SPARC: Dynamic Reconfiguration Clustering Considerations for Quorum Devices

If the dynamic reconfiguration remove-board operation pertains to a board that contains an interface to a device configured for quorum, Oracle Solaris Cluster software rejects the operation. Oracle Solaris Cluster software also identifies the quorum device that would be affected by the operation. You must disable the device as a quorum device before you can perform a dynamic reconfiguration remove-board operation.

See Chapter 6, Administering Quorum in Administering an Oracle Solaris Cluster 4.4 Configuration for detailed instructions about how administer quorum.

SPARC: Dynamic Reconfiguration Clustering Considerations for Cluster Interconnect Interfaces

If the dynamic reconfiguration remove-board operation pertains to a board containing an active cluster interconnect interface, Oracle Solaris Cluster software rejects the operation. Oracle Solaris Cluster software also identifies the interface that would be affected by the operation. You must use an Oracle Solaris Cluster administrative tool to disable and remove the active interface before the dynamic reconfiguration operation can succeed.


Caution

Caution  -  Oracle Solaris Cluster software requires each cluster node to have at least one functioning path to every other cluster node. Do not disable a private interconnect interface that supports the last path to any node in the cluster.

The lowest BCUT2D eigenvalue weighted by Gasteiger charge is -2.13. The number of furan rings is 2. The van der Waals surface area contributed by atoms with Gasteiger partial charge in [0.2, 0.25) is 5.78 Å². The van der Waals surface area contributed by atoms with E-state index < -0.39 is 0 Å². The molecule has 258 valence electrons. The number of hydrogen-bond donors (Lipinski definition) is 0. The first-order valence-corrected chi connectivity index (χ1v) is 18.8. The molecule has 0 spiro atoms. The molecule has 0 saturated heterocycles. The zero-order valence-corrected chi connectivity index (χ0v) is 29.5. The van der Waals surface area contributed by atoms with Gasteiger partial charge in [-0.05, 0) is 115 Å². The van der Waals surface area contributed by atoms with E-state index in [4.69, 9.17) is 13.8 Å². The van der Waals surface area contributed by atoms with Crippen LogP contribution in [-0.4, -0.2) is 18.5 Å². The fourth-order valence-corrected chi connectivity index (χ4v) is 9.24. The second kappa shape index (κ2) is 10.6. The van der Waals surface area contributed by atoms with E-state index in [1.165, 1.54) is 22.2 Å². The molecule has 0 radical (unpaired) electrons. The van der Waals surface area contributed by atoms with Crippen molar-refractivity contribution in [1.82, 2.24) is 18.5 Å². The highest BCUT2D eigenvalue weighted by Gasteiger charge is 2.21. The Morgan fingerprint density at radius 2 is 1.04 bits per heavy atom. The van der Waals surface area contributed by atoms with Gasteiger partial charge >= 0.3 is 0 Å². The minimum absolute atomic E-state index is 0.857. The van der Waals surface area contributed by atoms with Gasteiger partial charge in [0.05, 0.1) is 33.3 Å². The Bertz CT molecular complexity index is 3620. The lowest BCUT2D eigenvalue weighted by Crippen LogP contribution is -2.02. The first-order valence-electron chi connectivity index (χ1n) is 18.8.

See Administering the Cluster Interconnects in Administering an Oracle Solaris Cluster 4.4 Configuration for detailed instructions about how to perform these actions.

SPARC: Dynamic Reconfiguration Clustering Considerations for Public Network Interfaces

If the dynamic reconfiguration remove-board operation pertains to a board that contains an active public network interface, Oracle Solaris Cluster software rejects the operation. Oracle Solaris Cluster software also identifies the interface that would be affected by the operation. Before you remove a board with an active network interface present, switch over all traffic on that interface to another functional interface in the multipathing group by using the if_mpadm command.


Caution

Caution  -  If the remaining network adapter fails while you are performing the dynamic reconfiguration remove operation on the disabled network adapter, availability is impacted. The remaining adapter has no place to fail over for the duration of the dynamic reconfiguration operation.


See Administering the Public Network in Administering an Oracle Solaris Cluster 4.4 Configuration for detailed instructions about how to perform a dynamic reconfiguration remove operation on a public network interface.